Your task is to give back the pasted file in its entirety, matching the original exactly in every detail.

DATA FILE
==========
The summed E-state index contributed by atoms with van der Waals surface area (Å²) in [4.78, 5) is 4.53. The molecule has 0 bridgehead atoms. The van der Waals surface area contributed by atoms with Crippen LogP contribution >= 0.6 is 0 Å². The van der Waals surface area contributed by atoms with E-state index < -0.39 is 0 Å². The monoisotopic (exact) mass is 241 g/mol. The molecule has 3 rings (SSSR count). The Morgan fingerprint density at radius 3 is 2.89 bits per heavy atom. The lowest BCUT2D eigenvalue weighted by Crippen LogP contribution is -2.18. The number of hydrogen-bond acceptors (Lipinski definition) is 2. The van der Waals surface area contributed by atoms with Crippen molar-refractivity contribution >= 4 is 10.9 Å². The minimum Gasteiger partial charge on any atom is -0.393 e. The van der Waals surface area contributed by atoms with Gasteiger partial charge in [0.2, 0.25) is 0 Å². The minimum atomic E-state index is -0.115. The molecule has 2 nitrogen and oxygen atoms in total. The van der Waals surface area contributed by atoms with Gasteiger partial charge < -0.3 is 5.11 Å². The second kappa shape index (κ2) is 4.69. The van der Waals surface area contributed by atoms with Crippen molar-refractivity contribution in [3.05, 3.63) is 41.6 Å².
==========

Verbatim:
The summed E-state index contributed by atoms with van der Waals surface area (Å²) in [4.78, 5) is 4.53. The molecule has 0 bridgehead atoms. The van der Waals surface area contributed by atoms with Crippen LogP contribution >= 0.6 is 0 Å². The van der Waals surface area contributed by atoms with E-state index < -0.39 is 0 Å². The monoisotopic (exact) mass is 241 g/mol. The molecule has 3 rings (SSSR count). The Morgan fingerprint density at radius 3 is 2.89 bits per heavy atom. The lowest BCUT2D eigenvalue weighted by Crippen LogP contribution is -2.18. The number of hydrogen-bond acceptors (Lipinski definition) is 2. The van der Waals surface area contributed by atoms with Crippen molar-refractivity contribution >= 4 is 10.9 Å². The minimum Gasteiger partial charge on any atom is -0.393 e. The van der Waals surface area contributed by atoms with Gasteiger partial charge in [0.2, 0.25) is 0 Å². The minimum atomic E-state index is -0.115. The molecule has 2 nitrogen and oxygen atoms in total. The van der Waals surface area contributed by atoms with Gasteiger partial charge < -0.3 is 5.11 Å². The second kappa shape index (κ2) is 4.69. The van der Waals surface area contributed by atoms with Crippen molar-refractivity contribution in [3.05, 3.63) is 41.6 Å².